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Art as Provocation

White Sneakers (detail). Kehinde Wiley. Photo Effin Older.

Story by Jules Older. Photos by Effin Older.

It’s rare for me to urge readers to drop everything and get themselves to a single museum for a single exhibition by a single artist. But when the art is by one of the most important artists of our age …

Put it this way. If I said, “Better get to Rome — this guy Michelangelo is painting an amazing ceiling.” Or, “Book a trip to Holland — you’ll be amazed at what Rembrandt is doing.” Or, “Find your way to Arles; somebody named van Gogh may be changing art forever.” If I did that, you’d understand. And maybe book a trip.

Good news — you don’t have to fly to Italy or the Netherlands or France; one of the most important artists of our age has an exhibition in San Francisco. It changes perceptions of race, of beauty, maybe of art, itself. And it will stay in San Francisco through October 15th.

man and horse
Horse. An Archeology of Silence, 2021 Bronze Courtesy of the Artist and Galerie Templon. Photo Effin Older.

The locale is Golden Gate Park. The museum is the de Young. The exhibition is An Archaeology of Silence. And the artist is Kehinde Wiley.

If the name sounds familiar, it’s likely because he was commissioned by President Obama to paint his likeness for the National Portrait Gallery. Not only was this the first presidential portrait by an African-American painter, it didn’t look like any of its predecessors. It’s informal, not stiff. It invites conversation, doesn’t embody power. And the background is a wall of flowers: flowers representing Chicago, where Obama lived; Hawaii, where he was raised, and Kenya, the home of his late father. Trevor Noah talked to Wiley about it on The Daily Show.

President Barack Obama. Kehinde Wiley. National Portrait Gallery. Photo Effin Older.

During the covid pandemic, Kehinde Wiley moved to Senegal where he commenced to produce a lifetime of art in roughly a single year. With his deep knowledge of art history, which he gained at the San Francisco Art Institute, at Yale and at the Studio Museum in Harlem, he re-imagined classical Greek, Roman and Northern European masterpieces with dark-skinned African models taking the place of ancient soldiers, emperors and saints.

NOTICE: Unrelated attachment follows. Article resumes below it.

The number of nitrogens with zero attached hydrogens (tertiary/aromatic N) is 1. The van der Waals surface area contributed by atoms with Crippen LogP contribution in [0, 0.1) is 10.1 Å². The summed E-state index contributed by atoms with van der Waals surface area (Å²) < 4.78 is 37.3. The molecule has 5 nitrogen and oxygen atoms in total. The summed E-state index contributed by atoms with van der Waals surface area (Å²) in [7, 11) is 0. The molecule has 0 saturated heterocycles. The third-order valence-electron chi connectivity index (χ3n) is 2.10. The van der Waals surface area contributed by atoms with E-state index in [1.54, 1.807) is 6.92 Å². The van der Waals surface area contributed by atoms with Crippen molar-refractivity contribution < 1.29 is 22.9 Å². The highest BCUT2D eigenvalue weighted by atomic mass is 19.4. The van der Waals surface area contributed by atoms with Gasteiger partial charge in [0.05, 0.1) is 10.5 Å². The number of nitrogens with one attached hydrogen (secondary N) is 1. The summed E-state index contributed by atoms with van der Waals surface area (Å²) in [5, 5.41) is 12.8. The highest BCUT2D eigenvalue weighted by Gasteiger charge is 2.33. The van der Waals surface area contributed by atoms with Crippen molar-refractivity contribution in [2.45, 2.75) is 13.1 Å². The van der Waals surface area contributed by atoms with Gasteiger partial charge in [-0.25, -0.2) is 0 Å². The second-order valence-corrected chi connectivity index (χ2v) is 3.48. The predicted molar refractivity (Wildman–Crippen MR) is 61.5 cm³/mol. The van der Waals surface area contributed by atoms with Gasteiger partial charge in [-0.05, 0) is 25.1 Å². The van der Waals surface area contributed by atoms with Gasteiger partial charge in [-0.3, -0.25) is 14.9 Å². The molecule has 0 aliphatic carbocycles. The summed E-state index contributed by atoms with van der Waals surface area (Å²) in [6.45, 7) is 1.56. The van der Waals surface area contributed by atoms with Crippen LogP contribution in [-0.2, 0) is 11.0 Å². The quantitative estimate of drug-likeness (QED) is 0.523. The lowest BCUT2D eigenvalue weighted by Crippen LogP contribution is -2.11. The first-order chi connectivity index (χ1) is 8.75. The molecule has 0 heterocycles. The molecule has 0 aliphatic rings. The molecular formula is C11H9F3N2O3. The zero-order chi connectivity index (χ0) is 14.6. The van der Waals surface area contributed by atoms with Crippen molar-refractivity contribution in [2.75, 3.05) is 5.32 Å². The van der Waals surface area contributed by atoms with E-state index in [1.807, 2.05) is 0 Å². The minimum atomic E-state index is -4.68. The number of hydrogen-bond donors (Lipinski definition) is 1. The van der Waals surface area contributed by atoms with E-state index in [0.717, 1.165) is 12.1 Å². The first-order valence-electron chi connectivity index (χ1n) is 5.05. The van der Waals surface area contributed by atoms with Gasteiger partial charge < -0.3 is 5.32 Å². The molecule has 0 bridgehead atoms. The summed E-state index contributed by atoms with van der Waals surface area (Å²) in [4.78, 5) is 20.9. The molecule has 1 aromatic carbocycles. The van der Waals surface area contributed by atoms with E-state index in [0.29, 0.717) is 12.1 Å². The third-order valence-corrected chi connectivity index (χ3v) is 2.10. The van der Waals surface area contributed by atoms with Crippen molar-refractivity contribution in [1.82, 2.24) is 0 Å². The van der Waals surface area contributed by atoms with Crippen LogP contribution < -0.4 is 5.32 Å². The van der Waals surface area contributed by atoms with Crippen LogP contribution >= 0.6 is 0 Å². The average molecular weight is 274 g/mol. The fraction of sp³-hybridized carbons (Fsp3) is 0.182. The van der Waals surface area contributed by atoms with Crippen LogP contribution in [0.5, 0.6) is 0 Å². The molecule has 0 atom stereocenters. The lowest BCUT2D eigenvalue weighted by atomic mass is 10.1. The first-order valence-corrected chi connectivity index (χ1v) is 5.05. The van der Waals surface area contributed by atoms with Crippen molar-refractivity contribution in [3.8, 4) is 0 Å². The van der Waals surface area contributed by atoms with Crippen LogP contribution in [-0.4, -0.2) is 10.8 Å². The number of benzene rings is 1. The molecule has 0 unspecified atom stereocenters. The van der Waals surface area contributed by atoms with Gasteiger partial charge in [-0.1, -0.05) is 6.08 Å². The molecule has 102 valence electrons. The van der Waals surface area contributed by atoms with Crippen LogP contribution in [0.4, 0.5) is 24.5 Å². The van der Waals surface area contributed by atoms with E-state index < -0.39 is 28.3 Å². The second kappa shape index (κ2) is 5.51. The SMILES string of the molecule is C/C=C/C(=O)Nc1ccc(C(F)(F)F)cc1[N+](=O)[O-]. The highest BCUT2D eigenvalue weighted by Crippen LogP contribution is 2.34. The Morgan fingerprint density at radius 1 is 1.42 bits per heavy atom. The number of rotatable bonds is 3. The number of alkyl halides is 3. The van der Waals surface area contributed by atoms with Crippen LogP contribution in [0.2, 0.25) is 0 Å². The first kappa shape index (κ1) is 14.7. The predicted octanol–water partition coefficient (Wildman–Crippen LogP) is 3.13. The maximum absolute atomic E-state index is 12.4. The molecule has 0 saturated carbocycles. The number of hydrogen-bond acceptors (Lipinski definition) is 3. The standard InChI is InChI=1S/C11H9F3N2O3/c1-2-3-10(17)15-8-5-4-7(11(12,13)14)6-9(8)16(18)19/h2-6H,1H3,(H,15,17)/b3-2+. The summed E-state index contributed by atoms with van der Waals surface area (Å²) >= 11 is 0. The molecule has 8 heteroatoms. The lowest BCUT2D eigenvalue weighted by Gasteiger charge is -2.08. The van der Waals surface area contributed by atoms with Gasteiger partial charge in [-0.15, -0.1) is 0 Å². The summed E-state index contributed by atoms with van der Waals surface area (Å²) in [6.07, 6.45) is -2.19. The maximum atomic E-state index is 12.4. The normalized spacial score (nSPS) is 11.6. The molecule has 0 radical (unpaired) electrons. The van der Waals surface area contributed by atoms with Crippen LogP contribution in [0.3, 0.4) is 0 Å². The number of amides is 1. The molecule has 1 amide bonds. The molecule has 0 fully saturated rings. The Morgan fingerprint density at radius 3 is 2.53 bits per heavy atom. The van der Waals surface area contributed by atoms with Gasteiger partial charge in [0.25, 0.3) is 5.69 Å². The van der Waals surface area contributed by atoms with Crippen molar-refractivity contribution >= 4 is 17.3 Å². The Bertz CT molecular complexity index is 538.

Note ‘re-imagined,’ not copied. Wiley changes gender, background, context — he’s creating art, not imitating it. In one case, a Confederate general on a rearing horse has been replaced by the body of a dead Black man slung behind the saddle.

Wiley explains: “We’re looking at ways of looking, ways of seeing that are received throughout history.” In a CNN interview, he adds, “True north for me is pointing towards experiences that matter in this world. One of the greatest blessings of being an artist is to wake up every morning and be able to change the agenda.”

kneeling man
Youth Mourning 2021. Courtesy of the Artist and Galerie Templon. Photo Effin Older.

While thanks to Obama, he’s best known as a portrait artist, Wiley doesn’t limit his astonishing productivity to paint. In front of several of the paintings in the exhibit, he has cast bronze statues that echo the painting’s imagery. Some are life size. Some are larger than life. In one gallery, that giant bronze horse carrying the slain Black man stands thirteen feet tall. In another gallery, a painting of a man lying supine on the ground covers an entire wall.

girl lying down
The Virgin Martyr St. Cecilia (Ndey Buri), 2022 Oil on canvas Courtesy of the Artist and Galerie Templon. Photo Effin Older.

Yet, it isn’t just their size that captures the eye. Even the biggest of these works are rendered in perfect detail. The sheen on a young woman’s shoulder. The shoes — Wiley is big on shoes — on a teen’s feet. The wild eye of that horse. You know you’re in the presence of an artist’s artist, a master of his craft … and one who is determined to bring Black souls in all their beauty and tragedy to the viewer’s eye and mind.

Kehinde Wiley makes his purpose clear: “I’m telling a story about a group of people who for centuries have been ignored and forgotten. And I’m using the language of the epic, the heroic, even the elegiac … to make someone feel special again. I’m creating a provocation.”

An Archaeology of Silence stays at the de Young until October 15. The museum — whose building is a work of art in itself — is closed on Mondays, busiest on weekends.

Jules Older is a writer, filmer, educator and stirrer.

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